Clients may get a piece that details their fund's performance and walks them through evaluating the performance compared with other funds and the market. The wholesaler includes a second piece, with a note asking them to pass it on to a friend.
Convert to Fees
Another way to streamline small account service is to charge them fees instead of commissions. Consolidating small accounts in a wrap program keeps clients on the books, but out of brokers' hair.
Twice a year we go through all our accounts and ask if a low-production account could be put in a wrap account.
John Desenberg, Merrill Lynch
Partners John Desenberg and Matt West of Merrill Lynch in Houston say their business has had out of control growth in the past two years. They produced $3 million last year. While they've sent some unprofitable accounts out to Merrill's Investment Services Group, they've also held on to some.
Twice a year we go through all our accounts and ask if a low-production account could be put in a wrap account of some type, Desenberg says. We have one person who gave us $10,000 in commissions upfront, but that's it. His investments have done poorly, and he has $320,000. He's perfect for the firm's Consults program, and we would no longer have to track his account separately. They plan to suggest the idea to him shortly.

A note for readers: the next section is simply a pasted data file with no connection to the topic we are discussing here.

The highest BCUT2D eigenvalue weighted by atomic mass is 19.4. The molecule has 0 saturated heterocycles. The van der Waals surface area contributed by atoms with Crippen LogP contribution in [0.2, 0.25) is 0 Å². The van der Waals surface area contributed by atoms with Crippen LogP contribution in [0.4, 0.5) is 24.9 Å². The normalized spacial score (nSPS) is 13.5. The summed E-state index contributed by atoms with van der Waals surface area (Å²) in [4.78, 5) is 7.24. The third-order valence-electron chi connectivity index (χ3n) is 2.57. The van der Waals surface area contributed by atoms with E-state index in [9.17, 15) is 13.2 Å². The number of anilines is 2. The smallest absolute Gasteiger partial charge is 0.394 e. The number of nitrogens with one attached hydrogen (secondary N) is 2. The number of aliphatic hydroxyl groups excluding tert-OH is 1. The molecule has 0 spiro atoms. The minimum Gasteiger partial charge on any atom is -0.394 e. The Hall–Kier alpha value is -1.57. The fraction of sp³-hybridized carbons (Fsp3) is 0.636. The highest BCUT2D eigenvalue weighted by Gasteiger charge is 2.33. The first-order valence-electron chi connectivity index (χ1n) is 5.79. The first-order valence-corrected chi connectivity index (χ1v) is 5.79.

Independent brokers and advisers can consider an hourly fee structure for small accounts. Garrett left a high-net-worth advisory firm three years ago to set up a firm more accessible to mom-and-pop investors.
If a client needs nothing more than help with refinancing a mortgage or getting credit straightened out, Garrett doesn't have to turn them away. She settled on $150 an hour, a price roughly in the middle of the range that experienced estate planning attorneys charge in her area. To research an appropriate rate, Garrett suggests advisers check ADVs of other advisers nearby.
The hourly rate cuts down on time spent with small accounts. In between annual meetings, these clients may send quick e-mails, Garrett says, but they only call for important reasons. They've done the math and know they pay $2.50 for every minute of her time.
Bring on a Junior Partner